Mose Allison has always been a misfit. Not a misfit in the sense of a James Dean or even a Chet Baker (I mean, if Bruce Weber does a documentary on your meaningful junkie wrinkles, you've found some kind of “fit”), but a true unclassifiable. After all, the blues are rumored to be something the devil hands to a cheating drifter who don't give a fuck at some deserted crossroads, not something a decent family man with huge chips on his shoulders toils under for six decades in front of a boogie-woogie piano. But that was Mose when he blew everyone away in the 1950s and 1960s with those Prestige and Atlantic albums, and that was Mose last night at the Largo at the Coronet stage — the unhippest hipster you've ever seen and one of the most original, understated songwriters to ever tackle the mysteries of the blues.
Word has it that the 77-year-old Little Richard, who, like Mose, broke out in the mid-1950s with his own idiosyncratic take on the old blues, is still parading around in spangly outfits and thick mascara. Mose is five years older — he predates the Great Depression — and has never had time for such shennaningans. He takes the stage wearing grampa pants hiked up well above his midsection and very comfortable-looking sneakers. Like his admirer Bob Dylan, who sounded 64 when he recorded his first album at 19, Mose always seemed an old man, even in his 30s. The hipper rock and roll kids, particular the British contingent around the Stones, the Yardbirds, the Who and the Kinks, idolized him not the way they idolized Elvis (as an older brother) but as a kind of lost white bluesman from a mysterious time and place. His albums, particularly Back Country Suite (1957) and Mose Allison Sings (1963) were studied along the works of real-deal blues patriarchs like Muddy Waters.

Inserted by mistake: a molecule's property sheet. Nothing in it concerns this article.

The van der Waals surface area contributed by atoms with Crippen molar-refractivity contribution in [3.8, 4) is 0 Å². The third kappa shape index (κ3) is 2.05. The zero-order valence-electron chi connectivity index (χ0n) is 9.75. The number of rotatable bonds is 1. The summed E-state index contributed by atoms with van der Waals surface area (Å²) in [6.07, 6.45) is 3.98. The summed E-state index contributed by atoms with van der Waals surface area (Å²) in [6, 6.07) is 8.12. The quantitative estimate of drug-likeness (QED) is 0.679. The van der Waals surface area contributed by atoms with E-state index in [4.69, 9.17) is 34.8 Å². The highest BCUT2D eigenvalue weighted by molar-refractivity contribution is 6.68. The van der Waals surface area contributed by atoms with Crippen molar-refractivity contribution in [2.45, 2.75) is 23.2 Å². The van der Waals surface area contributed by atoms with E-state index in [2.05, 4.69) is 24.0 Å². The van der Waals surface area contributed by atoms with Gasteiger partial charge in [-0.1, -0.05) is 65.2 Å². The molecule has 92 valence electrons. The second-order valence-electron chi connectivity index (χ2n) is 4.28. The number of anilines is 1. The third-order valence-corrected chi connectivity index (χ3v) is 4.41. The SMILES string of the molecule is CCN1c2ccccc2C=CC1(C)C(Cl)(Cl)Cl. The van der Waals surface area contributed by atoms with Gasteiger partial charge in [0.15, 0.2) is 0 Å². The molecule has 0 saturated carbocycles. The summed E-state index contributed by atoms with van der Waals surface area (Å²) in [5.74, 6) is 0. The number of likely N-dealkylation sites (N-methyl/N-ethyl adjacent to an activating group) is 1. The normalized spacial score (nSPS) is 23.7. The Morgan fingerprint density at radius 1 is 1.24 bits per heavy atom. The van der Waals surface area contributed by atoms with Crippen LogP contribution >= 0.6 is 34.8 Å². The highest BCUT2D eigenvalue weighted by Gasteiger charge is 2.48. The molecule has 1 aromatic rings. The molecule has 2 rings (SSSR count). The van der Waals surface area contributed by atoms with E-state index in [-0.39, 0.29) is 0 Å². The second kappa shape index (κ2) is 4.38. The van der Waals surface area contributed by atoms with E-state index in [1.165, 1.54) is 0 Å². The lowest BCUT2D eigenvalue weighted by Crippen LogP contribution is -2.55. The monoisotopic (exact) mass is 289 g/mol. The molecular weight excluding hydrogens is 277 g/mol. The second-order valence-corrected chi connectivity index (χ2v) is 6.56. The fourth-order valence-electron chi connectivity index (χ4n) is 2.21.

Sunday's show was one of four Mose played at Largo this past weekend, twice each night with little variation in repertoire. Like he's always done, he mixed his favorite old blues pieces from Big Joe Williams and Bukka White and other pioneers with his own, often comic compositions. That's the other thing: Mose is the self-carved link between the blues-folk tradition and the urbane wit of Hoagy Carmichael, Johnny Mercer or even Cole Porter. He stands there in music history between the pre-rock forms and the bitter, brilliant beleaguered white-man cynicism of Ray Davies and Randy Newman. It's a line that comes all the way down to Jarvis Cocker, whose “Common People” could very well be a Mose Allison diatribe.
Mose has an album ready to go with Anti-, the local label that specializes in tracking down underemployed icons of music history and pairing them with sympatico producers. The sets at Largo (backed only by a stoic stand-up bassist) might have showcased some of the new material, but it was hard to tell because Mose's style has remained so consistent over the years–tales of reprobates forever regretting their Saturday nights and hoping for a pipe-dream redemption can that is always being reflexively kicked by their own foot the moment they bend down to grab it. He's the anti-Springsteen: Mose's tramps were not born to run, but to wake up with a hangover and take to the piano to tell their woes with a wry smile.